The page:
You ViewsVOLUME 19 ISSUE # 18

Dying democracies

We have seen military dictators ruling in the past not only in Pakistan, but in other countries, too. But there is a new phenomenon of ‘democratic autocrats’ that has emerged globally in the recent past, and Pakistan is no exception on this count. The recent report released by the Economist Intelligence Unit (EIU) on the World Democracy Index reflects the status of dying democracies across the world. According to the report, around 32 countries saw an improvement in their index score, while another 68 countries registered a decline.

The report also revealed that around 40 per cent people in the world live under authoritarian rule; a percentage that has been rising steadily in recent years, while less than 8pc people live in fully democratic countries. A common conclusion would be that democracies die at the hands of army generals. As was witnessed during the Cold War era, military rulers accounted for nearly three out of four democratic breakdowns.

However, in the 21st century, there is another way to break and weaken democracy that has emerged on the global political horizon. It is less dramatic, but it is just as destructive to democracy as any military rule ever has been. Democracies no more die now at the hands of the generals alone. They die as much at the hands of democratically elected leaders. Simply put, such characters are wolves in sheep’s clothing.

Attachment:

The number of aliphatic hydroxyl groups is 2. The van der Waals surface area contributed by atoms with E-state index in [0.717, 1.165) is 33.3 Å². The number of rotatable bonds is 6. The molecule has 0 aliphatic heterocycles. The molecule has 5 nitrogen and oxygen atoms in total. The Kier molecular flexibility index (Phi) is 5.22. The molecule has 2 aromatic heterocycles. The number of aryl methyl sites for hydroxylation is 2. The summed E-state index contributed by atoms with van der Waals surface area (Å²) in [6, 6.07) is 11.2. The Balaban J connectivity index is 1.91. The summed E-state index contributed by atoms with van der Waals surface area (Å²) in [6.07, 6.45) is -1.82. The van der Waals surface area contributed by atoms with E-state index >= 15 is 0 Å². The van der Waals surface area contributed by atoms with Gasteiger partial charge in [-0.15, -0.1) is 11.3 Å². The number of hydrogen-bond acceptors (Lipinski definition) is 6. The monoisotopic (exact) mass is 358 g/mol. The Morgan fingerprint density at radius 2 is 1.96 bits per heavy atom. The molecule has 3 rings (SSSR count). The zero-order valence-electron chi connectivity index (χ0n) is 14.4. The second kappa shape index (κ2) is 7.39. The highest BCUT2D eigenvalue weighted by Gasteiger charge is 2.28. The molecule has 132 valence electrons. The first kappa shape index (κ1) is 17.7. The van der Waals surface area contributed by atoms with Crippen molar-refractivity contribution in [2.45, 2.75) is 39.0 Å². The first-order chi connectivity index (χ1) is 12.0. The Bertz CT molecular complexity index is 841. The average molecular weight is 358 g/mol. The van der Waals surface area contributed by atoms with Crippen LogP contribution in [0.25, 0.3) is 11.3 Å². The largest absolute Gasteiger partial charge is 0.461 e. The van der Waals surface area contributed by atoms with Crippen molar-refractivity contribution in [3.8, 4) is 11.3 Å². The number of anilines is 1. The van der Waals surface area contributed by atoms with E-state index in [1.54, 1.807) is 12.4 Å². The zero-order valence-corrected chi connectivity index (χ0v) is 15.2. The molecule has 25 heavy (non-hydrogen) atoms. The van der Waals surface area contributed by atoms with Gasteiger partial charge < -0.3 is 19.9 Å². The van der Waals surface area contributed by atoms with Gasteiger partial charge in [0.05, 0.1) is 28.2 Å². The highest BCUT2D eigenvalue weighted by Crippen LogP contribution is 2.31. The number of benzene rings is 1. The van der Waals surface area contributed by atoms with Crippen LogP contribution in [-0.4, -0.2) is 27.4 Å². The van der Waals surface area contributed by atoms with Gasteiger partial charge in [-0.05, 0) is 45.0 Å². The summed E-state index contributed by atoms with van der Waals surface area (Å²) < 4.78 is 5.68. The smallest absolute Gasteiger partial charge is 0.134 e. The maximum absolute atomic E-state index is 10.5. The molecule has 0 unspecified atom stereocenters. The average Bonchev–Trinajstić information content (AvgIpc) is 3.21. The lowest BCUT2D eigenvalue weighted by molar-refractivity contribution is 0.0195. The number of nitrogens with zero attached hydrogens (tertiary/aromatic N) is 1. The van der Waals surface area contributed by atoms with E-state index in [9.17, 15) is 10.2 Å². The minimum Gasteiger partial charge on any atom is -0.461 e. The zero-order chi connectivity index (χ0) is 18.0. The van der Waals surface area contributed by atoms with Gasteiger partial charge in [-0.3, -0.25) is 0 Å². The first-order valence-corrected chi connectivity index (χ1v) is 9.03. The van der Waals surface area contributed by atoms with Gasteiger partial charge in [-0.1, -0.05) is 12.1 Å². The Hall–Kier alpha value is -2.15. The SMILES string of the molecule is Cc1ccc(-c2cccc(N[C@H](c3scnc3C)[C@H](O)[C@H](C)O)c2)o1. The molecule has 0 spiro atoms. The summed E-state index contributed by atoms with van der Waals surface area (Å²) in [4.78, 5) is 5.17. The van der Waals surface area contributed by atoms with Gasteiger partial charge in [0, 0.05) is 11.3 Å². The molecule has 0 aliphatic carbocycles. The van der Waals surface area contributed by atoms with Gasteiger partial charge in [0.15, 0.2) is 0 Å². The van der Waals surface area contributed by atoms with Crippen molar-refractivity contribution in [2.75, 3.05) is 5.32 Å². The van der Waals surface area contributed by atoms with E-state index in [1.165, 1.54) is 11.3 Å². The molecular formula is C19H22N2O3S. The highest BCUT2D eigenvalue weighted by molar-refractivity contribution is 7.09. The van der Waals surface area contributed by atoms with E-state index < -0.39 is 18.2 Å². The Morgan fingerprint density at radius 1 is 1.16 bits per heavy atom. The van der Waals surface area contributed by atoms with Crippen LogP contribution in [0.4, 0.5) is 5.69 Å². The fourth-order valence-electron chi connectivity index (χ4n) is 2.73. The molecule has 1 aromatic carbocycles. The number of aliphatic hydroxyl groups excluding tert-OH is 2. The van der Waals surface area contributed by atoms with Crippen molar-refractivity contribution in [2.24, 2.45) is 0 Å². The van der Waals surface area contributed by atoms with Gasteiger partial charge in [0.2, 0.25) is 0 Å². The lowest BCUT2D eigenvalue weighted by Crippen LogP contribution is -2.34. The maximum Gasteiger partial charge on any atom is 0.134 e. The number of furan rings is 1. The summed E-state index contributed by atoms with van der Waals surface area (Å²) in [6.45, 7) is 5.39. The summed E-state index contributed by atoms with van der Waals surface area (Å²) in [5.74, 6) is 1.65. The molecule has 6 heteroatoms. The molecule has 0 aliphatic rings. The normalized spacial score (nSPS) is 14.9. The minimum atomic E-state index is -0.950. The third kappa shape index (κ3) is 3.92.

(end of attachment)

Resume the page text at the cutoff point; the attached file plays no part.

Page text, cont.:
Mainstream political parties have a huge role to play to keep a check on such autocrats. They must work together to prevent the demagogues from gaining power. They must keep them away from party tickets prior to general elections, and must make a common cause with political opponents in support of ensuring the survival of the true spirit of democracy.

If this does not happen, this electoral route to authoritarianism can be far more dangerous than anything else because it is almost imperceptible and can degenerate the democratic norms and culture in society into fascism and sheer despotism without the masses realising what is happening before it gets a bit too late.

Faisal Ahmed

Khairpur Mirs